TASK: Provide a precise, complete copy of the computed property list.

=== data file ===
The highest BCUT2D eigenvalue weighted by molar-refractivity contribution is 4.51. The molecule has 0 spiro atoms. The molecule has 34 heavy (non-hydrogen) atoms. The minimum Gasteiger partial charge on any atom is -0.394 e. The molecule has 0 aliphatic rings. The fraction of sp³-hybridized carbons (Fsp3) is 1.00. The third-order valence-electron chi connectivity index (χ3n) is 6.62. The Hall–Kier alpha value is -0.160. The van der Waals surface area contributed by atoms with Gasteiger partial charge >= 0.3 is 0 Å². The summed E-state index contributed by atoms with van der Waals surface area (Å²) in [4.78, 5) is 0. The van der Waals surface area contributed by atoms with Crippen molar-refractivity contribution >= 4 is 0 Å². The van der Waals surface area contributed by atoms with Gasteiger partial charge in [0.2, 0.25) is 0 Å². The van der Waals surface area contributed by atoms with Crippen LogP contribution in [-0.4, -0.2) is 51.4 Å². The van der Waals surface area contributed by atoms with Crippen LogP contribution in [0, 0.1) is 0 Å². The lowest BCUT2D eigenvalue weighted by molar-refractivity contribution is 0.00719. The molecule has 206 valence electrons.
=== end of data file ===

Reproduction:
The highest BCUT2D eigenvalue weighted by molar-refractivity contribution is 4.51. The molecule has 0 spiro atoms. The molecule has 34 heavy (non-hydrogen) atoms. The minimum Gasteiger partial charge on any atom is -0.394 e. The molecule has 0 aliphatic rings. The fraction of sp³-hybridized carbons (Fsp3) is 1.00. The third-order valence-electron chi connectivity index (χ3n) is 6.62. The Hall–Kier alpha value is -0.160. The van der Waals surface area contributed by atoms with Gasteiger partial charge >= 0.3 is 0 Å². The summed E-state index contributed by atoms with van der Waals surface area (Å²) in [4.78, 5) is 0. The van der Waals surface area contributed by atoms with Crippen molar-refractivity contribution >= 4 is 0 Å². The van der Waals surface area contributed by atoms with Gasteiger partial charge in [0.2, 0.25) is 0 Å². The van der Waals surface area contributed by atoms with Crippen LogP contribution in [-0.4, -0.2) is 51.4 Å². The van der Waals surface area contributed by atoms with Crippen LogP contribution in [0, 0.1) is 0 Å². The lowest BCUT2D eigenvalue weighted by molar-refractivity contribution is 0.00719. The molecule has 206 valence electrons.